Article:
The best part of these contests is that we get people to actually show off what they’ve been working on! Check out the POV clock which was sent in by [Taciuc]. He doesn’t have a webpage for it, but he did send a video which you can see after the break.
The project is a home-etched PCB with a long row or surface mount LEDs. The board is spun by a stepper motor which takes a little while to stabilize. But once it does it’s a twirling package of awesomeness. A PIC 16F628 drives the device, with a separate RTC chip to keep time. There’s also an IR receiver to facilitate user control. Our URL is displayed on the clock face itself and we think it’s always shown. But there is an easter egg in the code itself. If you try to dump the firmware from the chip you’ll see our web address in the hex output. Here’s his project archive if you want to the HEX, ASM and DipTrace schematic.
This is an entry in the Fubarino Contest for a chance at one of the 20 Fubarino SD boards which Microchip has put up as prizes!
Continue reading “Fubarino Contest: Persistence of Vision clock”
Looking at the looping GIF above you’re probably thinking, oh, another hard drive POV setup… Well… Not quite.
This is one of [Dev’s] latest projects, and it is a planetary map that shows the angular positions of all 8 of the major celestial bodies from any given date between 1800 and 2050. It’s also capable of showing analogue clock hands, the phases of the moon, and other simple graphics.
The main unit is a hard disk, but [Dev] milled off many of the features on it to give it a more exposed, purpose-built look. He designed the LED bearing PCB from scratch using EagleCAD, which sits on the back of the drive, with the spindle poking through. It has 8 rings of 5 surface mounted LEDs, which shine through opaque plastic diffuser rings that he printed using Shapeways — they feature small recesses to fit snugly on the board over the LEDs. On the top level is a 1mm thick black disc of some unknown material that [Dev] had sitting around, which now has 8 holes machined into it in the exact position of the LEDs.
A Cortex-M0 drives the LEDs using an LPCXpresso board which allows the LEDs to sit across only one byte of a hardware I/O port. On the software end, each rotation of the disk is segmented into three hundred and sixty 1 degree slices. This system allows him to achieve a circular resolution of 8×360 pixels at 25 frames per second. Not bad for a persistence of vision device!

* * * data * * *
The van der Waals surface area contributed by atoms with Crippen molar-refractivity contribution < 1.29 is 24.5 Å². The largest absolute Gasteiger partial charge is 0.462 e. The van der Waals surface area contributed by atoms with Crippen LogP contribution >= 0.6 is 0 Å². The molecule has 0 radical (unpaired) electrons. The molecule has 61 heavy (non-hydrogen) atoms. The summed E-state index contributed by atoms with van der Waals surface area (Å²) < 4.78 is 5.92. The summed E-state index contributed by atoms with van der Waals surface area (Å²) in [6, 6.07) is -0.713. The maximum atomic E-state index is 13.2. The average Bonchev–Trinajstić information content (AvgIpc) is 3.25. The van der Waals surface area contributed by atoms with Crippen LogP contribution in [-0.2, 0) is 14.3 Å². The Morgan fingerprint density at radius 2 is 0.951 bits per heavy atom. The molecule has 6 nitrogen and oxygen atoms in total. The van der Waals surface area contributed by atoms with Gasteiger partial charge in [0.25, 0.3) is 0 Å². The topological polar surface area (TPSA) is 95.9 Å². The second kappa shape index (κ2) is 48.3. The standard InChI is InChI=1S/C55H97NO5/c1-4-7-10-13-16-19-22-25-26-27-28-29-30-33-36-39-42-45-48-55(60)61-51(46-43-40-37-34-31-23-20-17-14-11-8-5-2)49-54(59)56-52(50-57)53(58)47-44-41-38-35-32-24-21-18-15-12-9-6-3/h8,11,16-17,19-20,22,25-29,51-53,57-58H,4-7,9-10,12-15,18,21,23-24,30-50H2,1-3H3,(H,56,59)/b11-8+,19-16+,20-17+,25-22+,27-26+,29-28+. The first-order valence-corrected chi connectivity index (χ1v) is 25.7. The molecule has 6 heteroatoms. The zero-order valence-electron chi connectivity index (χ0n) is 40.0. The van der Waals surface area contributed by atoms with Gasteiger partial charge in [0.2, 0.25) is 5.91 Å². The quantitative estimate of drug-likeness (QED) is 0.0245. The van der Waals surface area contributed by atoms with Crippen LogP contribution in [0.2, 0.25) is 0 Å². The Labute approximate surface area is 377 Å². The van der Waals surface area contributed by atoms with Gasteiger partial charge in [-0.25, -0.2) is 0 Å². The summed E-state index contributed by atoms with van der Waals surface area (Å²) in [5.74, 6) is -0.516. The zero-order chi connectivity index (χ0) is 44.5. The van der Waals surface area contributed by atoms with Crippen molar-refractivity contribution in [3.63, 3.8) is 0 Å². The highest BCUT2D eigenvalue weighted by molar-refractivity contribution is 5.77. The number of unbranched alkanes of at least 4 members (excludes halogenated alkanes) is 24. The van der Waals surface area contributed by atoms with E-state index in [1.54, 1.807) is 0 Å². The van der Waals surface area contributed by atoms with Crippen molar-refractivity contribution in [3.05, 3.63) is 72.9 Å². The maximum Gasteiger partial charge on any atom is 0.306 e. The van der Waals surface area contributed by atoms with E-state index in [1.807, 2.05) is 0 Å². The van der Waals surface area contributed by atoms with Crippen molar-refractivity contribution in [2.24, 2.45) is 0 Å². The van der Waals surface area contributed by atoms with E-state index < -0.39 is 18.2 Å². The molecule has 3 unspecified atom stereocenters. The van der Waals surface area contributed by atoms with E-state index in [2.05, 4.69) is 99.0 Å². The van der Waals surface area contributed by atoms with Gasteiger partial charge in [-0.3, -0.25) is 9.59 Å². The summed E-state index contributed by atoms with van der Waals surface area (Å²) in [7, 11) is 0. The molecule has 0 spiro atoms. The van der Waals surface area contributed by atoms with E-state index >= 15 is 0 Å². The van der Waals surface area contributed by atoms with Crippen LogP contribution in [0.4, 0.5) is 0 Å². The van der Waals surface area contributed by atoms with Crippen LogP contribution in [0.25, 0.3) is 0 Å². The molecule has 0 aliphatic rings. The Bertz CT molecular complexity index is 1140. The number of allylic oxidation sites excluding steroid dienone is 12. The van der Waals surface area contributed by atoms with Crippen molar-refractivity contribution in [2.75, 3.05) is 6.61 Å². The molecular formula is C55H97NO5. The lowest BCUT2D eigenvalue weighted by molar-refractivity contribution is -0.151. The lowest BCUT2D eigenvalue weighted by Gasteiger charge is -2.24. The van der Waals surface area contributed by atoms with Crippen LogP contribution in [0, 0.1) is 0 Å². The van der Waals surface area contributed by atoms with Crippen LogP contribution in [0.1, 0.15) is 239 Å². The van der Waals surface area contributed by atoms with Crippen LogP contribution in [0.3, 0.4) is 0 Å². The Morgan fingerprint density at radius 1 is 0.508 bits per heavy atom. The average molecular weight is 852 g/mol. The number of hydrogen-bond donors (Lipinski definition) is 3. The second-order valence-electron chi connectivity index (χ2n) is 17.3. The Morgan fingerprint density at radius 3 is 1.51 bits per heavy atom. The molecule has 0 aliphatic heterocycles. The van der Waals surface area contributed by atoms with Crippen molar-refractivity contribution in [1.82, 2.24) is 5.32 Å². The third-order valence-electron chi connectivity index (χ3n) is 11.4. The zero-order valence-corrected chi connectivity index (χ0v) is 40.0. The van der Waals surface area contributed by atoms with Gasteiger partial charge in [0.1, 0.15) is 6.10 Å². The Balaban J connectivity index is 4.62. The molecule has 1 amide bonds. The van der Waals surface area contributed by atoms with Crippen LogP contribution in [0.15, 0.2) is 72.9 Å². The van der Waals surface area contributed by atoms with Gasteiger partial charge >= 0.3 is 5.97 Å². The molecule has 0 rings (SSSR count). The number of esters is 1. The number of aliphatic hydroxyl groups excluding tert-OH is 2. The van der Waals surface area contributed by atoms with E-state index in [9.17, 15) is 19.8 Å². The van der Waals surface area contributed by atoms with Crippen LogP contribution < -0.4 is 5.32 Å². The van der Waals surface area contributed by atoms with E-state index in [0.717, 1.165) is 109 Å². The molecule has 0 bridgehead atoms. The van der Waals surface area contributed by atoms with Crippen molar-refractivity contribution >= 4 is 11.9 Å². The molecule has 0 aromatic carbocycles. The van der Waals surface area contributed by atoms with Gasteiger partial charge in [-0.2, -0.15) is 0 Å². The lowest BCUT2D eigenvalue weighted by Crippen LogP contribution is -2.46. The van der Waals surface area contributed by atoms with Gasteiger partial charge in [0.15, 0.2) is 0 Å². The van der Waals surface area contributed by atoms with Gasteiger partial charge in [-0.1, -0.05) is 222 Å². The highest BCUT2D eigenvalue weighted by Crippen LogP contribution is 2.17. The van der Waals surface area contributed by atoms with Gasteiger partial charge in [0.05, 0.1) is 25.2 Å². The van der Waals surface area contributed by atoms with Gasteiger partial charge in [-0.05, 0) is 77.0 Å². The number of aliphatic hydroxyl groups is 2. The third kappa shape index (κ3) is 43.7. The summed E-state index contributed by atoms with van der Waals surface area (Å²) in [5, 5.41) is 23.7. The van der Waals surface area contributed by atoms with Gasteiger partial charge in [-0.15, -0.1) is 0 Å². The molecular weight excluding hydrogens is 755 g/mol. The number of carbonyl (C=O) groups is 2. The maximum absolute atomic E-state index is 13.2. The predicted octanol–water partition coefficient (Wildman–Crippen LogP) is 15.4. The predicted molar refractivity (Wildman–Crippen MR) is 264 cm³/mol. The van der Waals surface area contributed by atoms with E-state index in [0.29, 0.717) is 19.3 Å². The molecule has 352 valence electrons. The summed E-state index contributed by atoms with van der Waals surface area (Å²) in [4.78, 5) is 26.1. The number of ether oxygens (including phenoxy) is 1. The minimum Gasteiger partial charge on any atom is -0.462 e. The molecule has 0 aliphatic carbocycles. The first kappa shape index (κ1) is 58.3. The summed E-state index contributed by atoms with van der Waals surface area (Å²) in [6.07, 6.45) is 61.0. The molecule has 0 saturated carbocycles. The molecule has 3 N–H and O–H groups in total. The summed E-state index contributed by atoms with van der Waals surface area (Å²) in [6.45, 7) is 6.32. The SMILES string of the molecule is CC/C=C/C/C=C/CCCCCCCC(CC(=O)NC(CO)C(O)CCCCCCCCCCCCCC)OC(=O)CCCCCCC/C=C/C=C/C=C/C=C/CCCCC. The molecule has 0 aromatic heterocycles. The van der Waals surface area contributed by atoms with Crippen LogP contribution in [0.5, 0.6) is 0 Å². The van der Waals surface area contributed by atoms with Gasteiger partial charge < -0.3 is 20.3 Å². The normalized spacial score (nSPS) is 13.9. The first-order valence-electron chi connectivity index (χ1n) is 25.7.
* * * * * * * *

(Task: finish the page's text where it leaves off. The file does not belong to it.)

Stick around after the break to see the rather entertaining demo video of the device.
Continue reading “Persistence of Vision Planetary Map”
[Kyle] wanted to try something new. A Persistence of Vision Clock using a CD-ROM drive.
We have covered lots of POV Clocks that make use of hard drives, but we think this is the first time we have seen a CD-ROM drive used instead. [Kyle] points out that CD-ROM drives are typically much quieter than hard drives, which is the main reason he chose the CD-ROM route.
At the heart of this project is a good old ATMEGA168 and an RGB LED strip for the lights. To measure and maintain the rotational speed of the clock [Kyle] used an IR photodiode that detects a reference mark on the disc. An elegant build of a classic POV Clock, with a new twist!
The cool thing about this project is he did not actually use the CD-ROM drive like you think he would — he chucked the spindle motor and instead is spinning the disk using the tray ejection motor! He did this so he could control the motor by PWM straight off the microcontroller, whereas the spindle motor would require an IC and a varying control signal with specific voltage amplitudes.
He also experimented with different backgrounds and background lighting, which you can see in the video after the break!
Continue reading “CD-ROM POV Clock”
A while back our good buddy [Ch00f] built a QR code clock, unreadable to both humans and computers. A human couldn’t read the clock because of the digital nature of a QR code, and because the clock used persistence of vision in driving the LEDs, a digital camera can’t capture all the pixels in the QR code at the same time. It’s a highly useless but impressive art piece. Now, [Ch00f] is turning that build on its head. He created a rudimentary display that is invisible to the human eye, but easily detected with a digital camera.